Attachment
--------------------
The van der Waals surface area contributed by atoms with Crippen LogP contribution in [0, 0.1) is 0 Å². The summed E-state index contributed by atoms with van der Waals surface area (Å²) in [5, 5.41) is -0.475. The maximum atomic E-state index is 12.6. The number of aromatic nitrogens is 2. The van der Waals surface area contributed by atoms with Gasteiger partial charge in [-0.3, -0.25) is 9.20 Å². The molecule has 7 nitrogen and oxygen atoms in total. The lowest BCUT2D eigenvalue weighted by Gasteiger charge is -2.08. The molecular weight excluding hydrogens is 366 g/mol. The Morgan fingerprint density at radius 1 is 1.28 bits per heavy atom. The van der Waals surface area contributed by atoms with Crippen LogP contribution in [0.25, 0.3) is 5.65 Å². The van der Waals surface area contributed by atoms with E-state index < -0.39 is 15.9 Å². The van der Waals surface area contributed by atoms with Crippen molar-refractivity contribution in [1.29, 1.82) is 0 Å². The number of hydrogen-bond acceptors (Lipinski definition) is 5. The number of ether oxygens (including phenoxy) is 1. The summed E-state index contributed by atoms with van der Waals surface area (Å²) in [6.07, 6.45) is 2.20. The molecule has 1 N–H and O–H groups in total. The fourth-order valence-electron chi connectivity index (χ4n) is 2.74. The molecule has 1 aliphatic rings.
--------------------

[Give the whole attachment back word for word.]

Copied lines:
The van der Waals surface area contributed by atoms with Crippen LogP contribution in [0, 0.1) is 0 Å². The summed E-state index contributed by atoms with van der Waals surface area (Å²) in [5, 5.41) is -0.475. The maximum atomic E-state index is 12.6. The number of aromatic nitrogens is 2. The van der Waals surface area contributed by atoms with Gasteiger partial charge in [-0.3, -0.25) is 9.20 Å². The molecule has 7 nitrogen and oxygen atoms in total. The lowest BCUT2D eigenvalue weighted by Gasteiger charge is -2.08. The molecular weight excluding hydrogens is 366 g/mol. The Morgan fingerprint density at radius 1 is 1.28 bits per heavy atom. The van der Waals surface area contributed by atoms with Crippen LogP contribution in [0.25, 0.3) is 5.65 Å². The van der Waals surface area contributed by atoms with E-state index < -0.39 is 15.9 Å². The van der Waals surface area contributed by atoms with Crippen molar-refractivity contribution in [1.29, 1.82) is 0 Å². The number of hydrogen-bond acceptors (Lipinski definition) is 5. The number of ether oxygens (including phenoxy) is 1. The summed E-state index contributed by atoms with van der Waals surface area (Å²) in [6.07, 6.45) is 2.20. The molecule has 1 N–H and O–H groups in total. The fourth-order valence-electron chi connectivity index (χ4n) is 2.74. The molecule has 1 aliphatic rings.